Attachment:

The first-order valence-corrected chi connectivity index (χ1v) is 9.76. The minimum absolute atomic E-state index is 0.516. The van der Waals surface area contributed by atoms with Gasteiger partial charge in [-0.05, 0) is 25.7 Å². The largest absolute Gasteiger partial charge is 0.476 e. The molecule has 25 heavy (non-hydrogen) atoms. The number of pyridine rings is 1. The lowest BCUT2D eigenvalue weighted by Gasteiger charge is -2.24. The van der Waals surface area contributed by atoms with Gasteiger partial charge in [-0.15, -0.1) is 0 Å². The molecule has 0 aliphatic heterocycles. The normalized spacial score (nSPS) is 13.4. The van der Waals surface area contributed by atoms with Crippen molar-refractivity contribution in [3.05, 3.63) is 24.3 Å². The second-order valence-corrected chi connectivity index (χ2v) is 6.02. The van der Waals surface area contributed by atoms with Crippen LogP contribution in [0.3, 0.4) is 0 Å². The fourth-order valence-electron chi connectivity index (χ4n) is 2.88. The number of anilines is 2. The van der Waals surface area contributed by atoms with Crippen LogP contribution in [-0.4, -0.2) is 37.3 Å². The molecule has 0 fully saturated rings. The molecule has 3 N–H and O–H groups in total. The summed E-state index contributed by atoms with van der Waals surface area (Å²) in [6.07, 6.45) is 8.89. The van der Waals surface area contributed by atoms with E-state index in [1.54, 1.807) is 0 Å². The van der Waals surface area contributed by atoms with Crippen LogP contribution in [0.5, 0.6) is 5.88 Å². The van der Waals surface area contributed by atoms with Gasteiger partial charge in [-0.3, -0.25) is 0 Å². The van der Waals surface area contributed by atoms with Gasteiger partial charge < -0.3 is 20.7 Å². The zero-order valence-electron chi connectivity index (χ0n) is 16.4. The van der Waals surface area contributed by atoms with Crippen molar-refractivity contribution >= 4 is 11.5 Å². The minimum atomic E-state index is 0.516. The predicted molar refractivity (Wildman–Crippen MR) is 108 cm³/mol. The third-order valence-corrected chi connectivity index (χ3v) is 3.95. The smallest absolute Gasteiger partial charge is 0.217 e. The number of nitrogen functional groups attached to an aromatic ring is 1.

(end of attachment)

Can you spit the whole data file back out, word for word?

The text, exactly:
The first-order valence-corrected chi connectivity index (χ1v) is 9.76. The minimum absolute atomic E-state index is 0.516. The van der Waals surface area contributed by atoms with Gasteiger partial charge in [-0.05, 0) is 25.7 Å². The largest absolute Gasteiger partial charge is 0.476 e. The molecule has 25 heavy (non-hydrogen) atoms. The number of pyridine rings is 1. The lowest BCUT2D eigenvalue weighted by Gasteiger charge is -2.24. The van der Waals surface area contributed by atoms with Gasteiger partial charge in [-0.15, -0.1) is 0 Å². The molecule has 0 aliphatic heterocycles. The normalized spacial score (nSPS) is 13.4. The van der Waals surface area contributed by atoms with Crippen molar-refractivity contribution in [3.05, 3.63) is 24.3 Å². The second-order valence-corrected chi connectivity index (χ2v) is 6.02. The van der Waals surface area contributed by atoms with Crippen LogP contribution in [0.3, 0.4) is 0 Å². The fourth-order valence-electron chi connectivity index (χ4n) is 2.88. The number of anilines is 2. The van der Waals surface area contributed by atoms with Crippen LogP contribution in [-0.4, -0.2) is 37.3 Å². The molecule has 0 fully saturated rings. The molecule has 3 N–H and O–H groups in total. The summed E-state index contributed by atoms with van der Waals surface area (Å²) in [6.07, 6.45) is 8.89. The van der Waals surface area contributed by atoms with E-state index in [1.54, 1.807) is 0 Å². The van der Waals surface area contributed by atoms with Crippen LogP contribution in [0.5, 0.6) is 5.88 Å². The van der Waals surface area contributed by atoms with Gasteiger partial charge in [-0.3, -0.25) is 0 Å². The van der Waals surface area contributed by atoms with Gasteiger partial charge < -0.3 is 20.7 Å². The zero-order valence-electron chi connectivity index (χ0n) is 16.4. The van der Waals surface area contributed by atoms with Crippen molar-refractivity contribution >= 4 is 11.5 Å². The minimum atomic E-state index is 0.516. The predicted molar refractivity (Wildman–Crippen MR) is 108 cm³/mol. The third-order valence-corrected chi connectivity index (χ3v) is 3.95. The smallest absolute Gasteiger partial charge is 0.217 e. The number of nitrogen functional groups attached to an aromatic ring is 1.